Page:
Pregnancy and becoming a parent can raise lots of weird and wonderful questions, and it can be a mystery for men, too! Dad-of-two Dean Beaumont, the founder of DaddyNatal (daddynatal.co.uk), gets to grips with those burning questions on expectant dads’ minds…
Q. We have just found out we are pregnant but I am not feeling excited or like it is real yet?
A. This is very common, dads tend to be anything from 6 weeks to a full nine months behind mum when it comes to their feelings about their child. For many they don’t begin to think of themselves as dads until the baby is born. This is just because we don’t go through all the same physical and hormonal changes which our partners do.
There are things you can do though to help you feel more bonded with you unborn baby though which will help things become more real. Try and attend as many of the antenatal appointments as possible, go to the scans and get some images from them to keep and look at.
Give your little one a pet name so they even start to get their own little identity. You can also interact with your baby, read them a story or sing a song, from about 24 weeks they will be able to hear you! In fact, if you regularly read/sing the same thing once your baby has been born, they will even recognise it, and find it comforting and reassuring.
Q. I want to be involved in the pregnancy but don’t know how be. What should I do?
A. The best ways to be involved, are to make sure that mum is looked after and that you are preparing yourself.
In early pregnancy, just helping mum gets as much rest as possible, as growing a baby is often exhausting work. Support mum by matching your diet to hers as she needs to get out certain foods, you may also cut down on alcohol and quit smoking. Don’t forget there is also a good chance you will get to do those midnights runs to satisfy the wonderful cravings some women have. Just embrace the pregnancy and take all the different experiences step by step.
Make sure you are doing everything you can to prepare for the birth and life with your baby. Attend antenatal classes, read books and most of all keep talking about things together as a couple. Dads can sometimes feel marginalised during the pregnancy but there is no need – if you want to be involved, just get involved!
Q. Is there anything I can do during the birth apart from hold her hand or rub her back?
A. There absolutely is! Numerous studies point towards the massive difference that the birth partner can make to labour, including how long it lasts, whether interventions are needed, and even the level of pain your partner might feel! In fact, the role of the birth partner is so great on the labour, that world renowned birth professional Michel Odent, went so far as to say that dads should not be at birth! At DaddyNatal, we don’t believe this, but you do need to be prepared to make sure you’re your role at birth is a positive one.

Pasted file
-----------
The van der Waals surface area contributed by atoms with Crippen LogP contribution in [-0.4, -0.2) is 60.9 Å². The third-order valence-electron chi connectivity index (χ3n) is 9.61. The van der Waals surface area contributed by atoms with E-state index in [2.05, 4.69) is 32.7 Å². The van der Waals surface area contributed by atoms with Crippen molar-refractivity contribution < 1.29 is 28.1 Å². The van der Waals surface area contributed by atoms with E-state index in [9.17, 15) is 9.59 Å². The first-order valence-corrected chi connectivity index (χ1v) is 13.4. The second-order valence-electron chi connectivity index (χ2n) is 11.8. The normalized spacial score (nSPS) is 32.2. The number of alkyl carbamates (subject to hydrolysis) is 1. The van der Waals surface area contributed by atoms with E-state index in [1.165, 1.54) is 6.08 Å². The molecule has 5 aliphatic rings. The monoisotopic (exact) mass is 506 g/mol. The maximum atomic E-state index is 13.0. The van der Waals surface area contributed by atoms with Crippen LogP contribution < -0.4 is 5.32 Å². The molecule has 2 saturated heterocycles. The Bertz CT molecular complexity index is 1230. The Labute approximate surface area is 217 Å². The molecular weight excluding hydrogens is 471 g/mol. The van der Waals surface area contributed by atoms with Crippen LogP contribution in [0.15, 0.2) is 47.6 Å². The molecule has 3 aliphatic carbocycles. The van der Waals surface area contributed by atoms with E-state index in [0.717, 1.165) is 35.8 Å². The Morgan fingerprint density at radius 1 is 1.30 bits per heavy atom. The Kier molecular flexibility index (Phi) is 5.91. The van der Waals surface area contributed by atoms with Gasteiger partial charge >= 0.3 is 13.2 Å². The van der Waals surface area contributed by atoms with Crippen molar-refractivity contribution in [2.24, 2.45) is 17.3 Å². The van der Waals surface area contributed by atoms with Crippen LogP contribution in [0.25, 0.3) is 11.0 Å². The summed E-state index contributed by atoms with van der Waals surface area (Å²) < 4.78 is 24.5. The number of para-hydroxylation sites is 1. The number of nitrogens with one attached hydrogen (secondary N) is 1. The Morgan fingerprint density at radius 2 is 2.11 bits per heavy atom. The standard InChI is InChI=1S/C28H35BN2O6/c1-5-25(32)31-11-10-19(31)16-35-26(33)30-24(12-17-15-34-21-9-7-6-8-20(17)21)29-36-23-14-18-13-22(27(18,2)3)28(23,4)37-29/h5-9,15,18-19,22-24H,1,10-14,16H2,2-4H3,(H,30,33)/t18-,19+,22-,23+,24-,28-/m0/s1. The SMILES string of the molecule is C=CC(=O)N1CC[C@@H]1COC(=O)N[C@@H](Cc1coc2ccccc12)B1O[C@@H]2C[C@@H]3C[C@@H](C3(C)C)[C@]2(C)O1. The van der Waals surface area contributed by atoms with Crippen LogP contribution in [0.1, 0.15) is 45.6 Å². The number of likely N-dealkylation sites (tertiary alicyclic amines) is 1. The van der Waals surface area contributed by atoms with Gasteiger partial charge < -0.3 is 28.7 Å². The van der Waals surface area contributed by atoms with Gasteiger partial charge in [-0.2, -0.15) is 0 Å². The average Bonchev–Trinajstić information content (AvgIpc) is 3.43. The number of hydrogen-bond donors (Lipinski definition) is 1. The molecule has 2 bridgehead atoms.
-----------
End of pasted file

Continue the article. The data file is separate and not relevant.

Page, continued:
Our approach is to make men aware of their two main roles in labour – that of protector and advocate. As advocate you are there to ensure mums wishes and preferences are listened to and respected. Your role of protector is to protect the environment and make sure that mum is feeling comfortable and safe for the birth of your child. I always recommend our DaddyNatal classes which prepare dads for their specific role during birth, and learning the tools which they will need – while you may end up holding her hand and rubbing her back, there is a LOT more you should also be doing.
Q. What’s the point of doing a birth plan? Everyone tells us it will go out the window anyway!
A. The point of a birth plan (or birth preferences as I prefer to call them) is about becoming aware of your options and choices in advance of the birth. You and your partner should sit down together and consider choices such as where you want to have your baby, what kind of birth you would like, how you feel about induction and pain relief, and so forth. Dad, your role is to act as an advocate for your partner, and you can only do this if you have discussed options in advance.
Writing your birth preferences will help you learn about different aspects of birth, and also help you think about the kind of birth you would like to have. For example, if you would prefer to have a birth which doesn’t rely on medical pain relief, writing this on your birth plan should highlight that you need to think about or learn other techniques you might want to use instead, such as HypnoBirthing.